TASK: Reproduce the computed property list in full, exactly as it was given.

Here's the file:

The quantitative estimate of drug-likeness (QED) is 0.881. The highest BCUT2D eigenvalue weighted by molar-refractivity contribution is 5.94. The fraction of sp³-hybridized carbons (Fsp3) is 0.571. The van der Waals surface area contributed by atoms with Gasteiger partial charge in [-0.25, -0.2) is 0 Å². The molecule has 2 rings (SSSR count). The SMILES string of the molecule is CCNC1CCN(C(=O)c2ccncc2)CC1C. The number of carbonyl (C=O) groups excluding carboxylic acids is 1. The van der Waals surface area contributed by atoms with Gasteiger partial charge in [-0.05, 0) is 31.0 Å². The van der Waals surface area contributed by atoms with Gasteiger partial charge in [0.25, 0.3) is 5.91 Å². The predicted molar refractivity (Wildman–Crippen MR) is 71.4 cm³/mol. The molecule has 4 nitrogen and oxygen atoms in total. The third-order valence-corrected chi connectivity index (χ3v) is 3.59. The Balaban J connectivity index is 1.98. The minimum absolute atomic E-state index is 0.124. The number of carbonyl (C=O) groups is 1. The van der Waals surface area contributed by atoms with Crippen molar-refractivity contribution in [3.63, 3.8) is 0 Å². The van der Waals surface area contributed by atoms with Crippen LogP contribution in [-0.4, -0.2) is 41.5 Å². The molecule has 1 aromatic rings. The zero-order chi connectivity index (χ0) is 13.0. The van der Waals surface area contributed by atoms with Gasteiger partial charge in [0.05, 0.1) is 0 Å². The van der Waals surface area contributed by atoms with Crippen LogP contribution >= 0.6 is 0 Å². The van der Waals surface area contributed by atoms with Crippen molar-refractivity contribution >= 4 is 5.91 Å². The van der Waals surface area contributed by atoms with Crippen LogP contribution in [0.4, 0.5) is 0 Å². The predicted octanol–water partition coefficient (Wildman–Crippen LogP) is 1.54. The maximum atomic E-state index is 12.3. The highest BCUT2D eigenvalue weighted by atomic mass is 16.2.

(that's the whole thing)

The quantitative estimate of drug-likeness (QED) is 0.881. The highest BCUT2D eigenvalue weighted by molar-refractivity contribution is 5.94. The fraction of sp³-hybridized carbons (Fsp3) is 0.571. The van der Waals surface area contributed by atoms with Gasteiger partial charge in [-0.25, -0.2) is 0 Å². The molecule has 2 rings (SSSR count). The SMILES string of the molecule is CCNC1CCN(C(=O)c2ccncc2)CC1C. The number of carbonyl (C=O) groups excluding carboxylic acids is 1. The van der Waals surface area contributed by atoms with Gasteiger partial charge in [-0.05, 0) is 31.0 Å². The van der Waals surface area contributed by atoms with Gasteiger partial charge in [0.25, 0.3) is 5.91 Å². The predicted molar refractivity (Wildman–Crippen MR) is 71.4 cm³/mol. The molecule has 4 nitrogen and oxygen atoms in total. The third-order valence-corrected chi connectivity index (χ3v) is 3.59. The Balaban J connectivity index is 1.98. The minimum absolute atomic E-state index is 0.124. The number of carbonyl (C=O) groups is 1. The van der Waals surface area contributed by atoms with Crippen molar-refractivity contribution in [3.63, 3.8) is 0 Å². The van der Waals surface area contributed by atoms with Crippen LogP contribution in [-0.4, -0.2) is 41.5 Å². The molecule has 1 aromatic rings. The zero-order chi connectivity index (χ0) is 13.0. The van der Waals surface area contributed by atoms with Gasteiger partial charge in [0.05, 0.1) is 0 Å². The van der Waals surface area contributed by atoms with Crippen LogP contribution >= 0.6 is 0 Å². The van der Waals surface area contributed by atoms with Crippen molar-refractivity contribution >= 4 is 5.91 Å². The van der Waals surface area contributed by atoms with Crippen LogP contribution in [0.4, 0.5) is 0 Å². The predicted octanol–water partition coefficient (Wildman–Crippen LogP) is 1.54. The maximum atomic E-state index is 12.3. The highest BCUT2D eigenvalue weighted by atomic mass is 16.2.